Archive for the 'Real Estate Listing' Category

When you get a new real estate listing, you want to get it on the market as quickly as possible. But before you can do so, there are steps you need to take — specifically, property investigation.

Investigating a new real estate listing can take up a lot of time and money. But there are ways to speed up the process and save big.

Consider these tips to create a more efficient due diligence process:

  1. Check how much other homes in the neighbourhood sold for.

Knowing how much other houses in the area have sold for can give you a good idea of how your new listing stacks up. Technology makes this easier than ever. For instance, the GeoWarehouse Comparable Sales Report lets you perform a property search by radius, sales time-frame, and price range.

  1. Find out what previous buyers got for their money.

Sales history data can help you uncover how much previous buyers paid for your new listing. These figures can be found in tools such as the GeoWarehouse Property Details Report.

  1. Track area house price trends.

Perhaps you want to cast a wider net than just the neighbourhood and see how the city is forecasted to change. Reports, such as the Teranet House Price Index (HPI) can give you a city-wide, provincial, and even national look at home price trends.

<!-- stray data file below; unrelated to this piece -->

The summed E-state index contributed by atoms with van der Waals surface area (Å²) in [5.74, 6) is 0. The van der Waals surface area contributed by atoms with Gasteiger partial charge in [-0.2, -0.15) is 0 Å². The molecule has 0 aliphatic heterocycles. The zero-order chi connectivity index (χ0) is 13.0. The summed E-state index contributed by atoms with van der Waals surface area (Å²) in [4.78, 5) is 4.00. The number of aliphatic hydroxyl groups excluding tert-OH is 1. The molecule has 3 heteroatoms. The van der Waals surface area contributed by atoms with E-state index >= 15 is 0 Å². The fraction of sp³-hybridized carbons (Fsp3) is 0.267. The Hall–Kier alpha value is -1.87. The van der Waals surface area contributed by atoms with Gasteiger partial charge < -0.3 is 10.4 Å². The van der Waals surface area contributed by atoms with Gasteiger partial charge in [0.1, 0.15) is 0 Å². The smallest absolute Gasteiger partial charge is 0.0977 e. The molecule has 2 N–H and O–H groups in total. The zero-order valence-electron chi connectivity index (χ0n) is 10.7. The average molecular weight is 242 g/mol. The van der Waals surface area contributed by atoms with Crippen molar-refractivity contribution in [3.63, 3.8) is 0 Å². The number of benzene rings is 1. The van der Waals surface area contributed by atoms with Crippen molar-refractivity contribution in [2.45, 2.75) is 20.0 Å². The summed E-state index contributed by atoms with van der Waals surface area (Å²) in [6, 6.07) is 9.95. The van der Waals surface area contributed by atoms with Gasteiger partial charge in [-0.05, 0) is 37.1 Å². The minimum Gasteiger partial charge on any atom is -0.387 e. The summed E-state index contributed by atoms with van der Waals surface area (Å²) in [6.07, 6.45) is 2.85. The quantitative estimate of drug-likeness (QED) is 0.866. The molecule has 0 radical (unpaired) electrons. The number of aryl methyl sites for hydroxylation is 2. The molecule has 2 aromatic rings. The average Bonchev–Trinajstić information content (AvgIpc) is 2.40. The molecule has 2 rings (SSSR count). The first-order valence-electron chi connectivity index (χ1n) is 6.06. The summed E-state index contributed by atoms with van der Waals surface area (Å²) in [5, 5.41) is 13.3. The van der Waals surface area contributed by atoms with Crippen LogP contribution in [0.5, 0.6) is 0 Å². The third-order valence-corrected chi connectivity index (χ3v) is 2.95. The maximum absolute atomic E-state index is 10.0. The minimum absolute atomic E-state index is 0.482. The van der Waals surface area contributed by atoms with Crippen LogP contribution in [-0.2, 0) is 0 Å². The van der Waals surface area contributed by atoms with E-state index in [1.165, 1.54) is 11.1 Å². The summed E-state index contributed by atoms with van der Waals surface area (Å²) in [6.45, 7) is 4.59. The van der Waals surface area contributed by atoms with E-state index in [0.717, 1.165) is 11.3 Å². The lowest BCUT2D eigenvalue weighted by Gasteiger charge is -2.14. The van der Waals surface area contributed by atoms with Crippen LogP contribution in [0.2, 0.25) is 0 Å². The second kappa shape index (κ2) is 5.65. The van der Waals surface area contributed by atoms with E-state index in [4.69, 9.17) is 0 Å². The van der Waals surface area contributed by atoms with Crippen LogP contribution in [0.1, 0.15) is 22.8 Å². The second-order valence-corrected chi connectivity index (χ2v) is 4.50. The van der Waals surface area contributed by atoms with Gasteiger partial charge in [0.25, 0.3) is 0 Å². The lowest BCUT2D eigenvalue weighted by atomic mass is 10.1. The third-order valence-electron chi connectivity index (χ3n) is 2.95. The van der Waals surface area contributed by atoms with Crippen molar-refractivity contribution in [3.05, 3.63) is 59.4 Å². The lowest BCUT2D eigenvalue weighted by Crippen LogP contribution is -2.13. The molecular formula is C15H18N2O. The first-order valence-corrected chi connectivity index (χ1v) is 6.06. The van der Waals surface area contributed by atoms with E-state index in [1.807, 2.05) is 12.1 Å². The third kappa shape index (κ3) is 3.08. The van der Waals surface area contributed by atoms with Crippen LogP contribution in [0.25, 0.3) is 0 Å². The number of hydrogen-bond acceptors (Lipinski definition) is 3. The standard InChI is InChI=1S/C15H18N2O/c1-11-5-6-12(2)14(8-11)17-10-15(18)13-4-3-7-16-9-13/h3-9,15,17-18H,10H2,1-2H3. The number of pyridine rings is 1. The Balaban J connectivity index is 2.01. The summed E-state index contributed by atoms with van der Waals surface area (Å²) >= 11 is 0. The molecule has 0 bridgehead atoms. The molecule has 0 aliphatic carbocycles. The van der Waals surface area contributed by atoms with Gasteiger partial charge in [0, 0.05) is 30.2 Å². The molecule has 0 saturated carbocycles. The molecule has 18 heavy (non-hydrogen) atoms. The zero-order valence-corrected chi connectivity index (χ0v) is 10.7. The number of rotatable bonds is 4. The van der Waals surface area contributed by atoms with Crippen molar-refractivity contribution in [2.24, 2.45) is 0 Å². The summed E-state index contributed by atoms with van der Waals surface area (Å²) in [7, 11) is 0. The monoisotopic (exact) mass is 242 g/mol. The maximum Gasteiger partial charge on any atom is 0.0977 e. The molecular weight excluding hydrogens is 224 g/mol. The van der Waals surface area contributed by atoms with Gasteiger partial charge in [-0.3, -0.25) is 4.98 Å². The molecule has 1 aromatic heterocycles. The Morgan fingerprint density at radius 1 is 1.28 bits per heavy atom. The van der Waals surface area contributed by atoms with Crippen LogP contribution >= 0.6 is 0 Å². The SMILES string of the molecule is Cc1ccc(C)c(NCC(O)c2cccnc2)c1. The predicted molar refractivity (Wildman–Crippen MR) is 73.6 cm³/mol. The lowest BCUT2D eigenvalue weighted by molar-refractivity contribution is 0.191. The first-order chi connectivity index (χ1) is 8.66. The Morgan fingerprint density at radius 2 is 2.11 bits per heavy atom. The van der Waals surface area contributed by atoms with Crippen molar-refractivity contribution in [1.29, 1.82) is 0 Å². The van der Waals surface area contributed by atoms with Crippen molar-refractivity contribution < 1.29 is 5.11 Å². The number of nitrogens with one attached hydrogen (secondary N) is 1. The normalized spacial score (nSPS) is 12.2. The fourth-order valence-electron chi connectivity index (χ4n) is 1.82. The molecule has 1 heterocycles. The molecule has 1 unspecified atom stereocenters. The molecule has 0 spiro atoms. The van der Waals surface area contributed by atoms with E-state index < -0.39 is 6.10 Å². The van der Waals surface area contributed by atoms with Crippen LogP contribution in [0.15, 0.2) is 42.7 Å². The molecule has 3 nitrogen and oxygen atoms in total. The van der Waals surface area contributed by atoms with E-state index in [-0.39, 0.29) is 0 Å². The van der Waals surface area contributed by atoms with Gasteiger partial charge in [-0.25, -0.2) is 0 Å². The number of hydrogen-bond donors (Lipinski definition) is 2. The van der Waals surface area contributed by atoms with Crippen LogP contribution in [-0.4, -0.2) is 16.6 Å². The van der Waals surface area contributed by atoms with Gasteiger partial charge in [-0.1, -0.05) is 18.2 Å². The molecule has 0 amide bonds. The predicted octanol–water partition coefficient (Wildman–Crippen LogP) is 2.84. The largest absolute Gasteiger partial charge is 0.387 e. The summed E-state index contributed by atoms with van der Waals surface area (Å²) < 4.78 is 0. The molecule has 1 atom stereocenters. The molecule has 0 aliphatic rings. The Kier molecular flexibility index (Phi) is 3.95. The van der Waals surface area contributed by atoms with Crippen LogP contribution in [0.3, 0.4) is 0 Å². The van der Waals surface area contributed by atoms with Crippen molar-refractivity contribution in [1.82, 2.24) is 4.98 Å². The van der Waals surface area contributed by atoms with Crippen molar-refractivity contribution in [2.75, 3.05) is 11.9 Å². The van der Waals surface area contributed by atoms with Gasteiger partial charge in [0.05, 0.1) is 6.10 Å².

1. Use AVMs to quickly get an estimated valuation.

Automated valuation models (AVMs) can give you an idea of what a property is worth almost instantly. Tools like the GeoWarehouse Property Details Report or the Client Report can provide MPAC assessment data, Land Registry information, pictures of the property, and more.

  1. Check if instruments are registered against the property.

If the property has a lien, multiple mortgages, or another instrument registered against it, you’ll want to know about it. That’s where the GeoWarehouse Parcel Register* comes in. This real time, up-to-date report lets you exercise due diligence by identifying registered encumbrances and obtaining an instrument number.

* An official product of the Ontario government pursuant to provincial land registration statutes.

  1. Look at neighbourhood demographics.

Demographic data can tell you who lives in the neighbourhood — age distribution, marital status, owned/rented properties, average household income, and more. This can help you target your marketing and understand what buyers might be attracted to the neighbourhood and the listing. GeoWarehouse’s Demographics Report puts all this information at the tip of your fingers.

Some important property information can be gained by simple footwork — driving around the neighbourhood, walking through the house, etc. — but technology is letting you delve deeper, faster. Tools, such as the ones provided by GeoWarehouse, give you a new level of due diligence that can help you investigate real estate listings and determine property valuation quicker than ever, saving you time and money. It’s a win-win!

Learn about how you can harness the power of GeoWarehouse for yourself at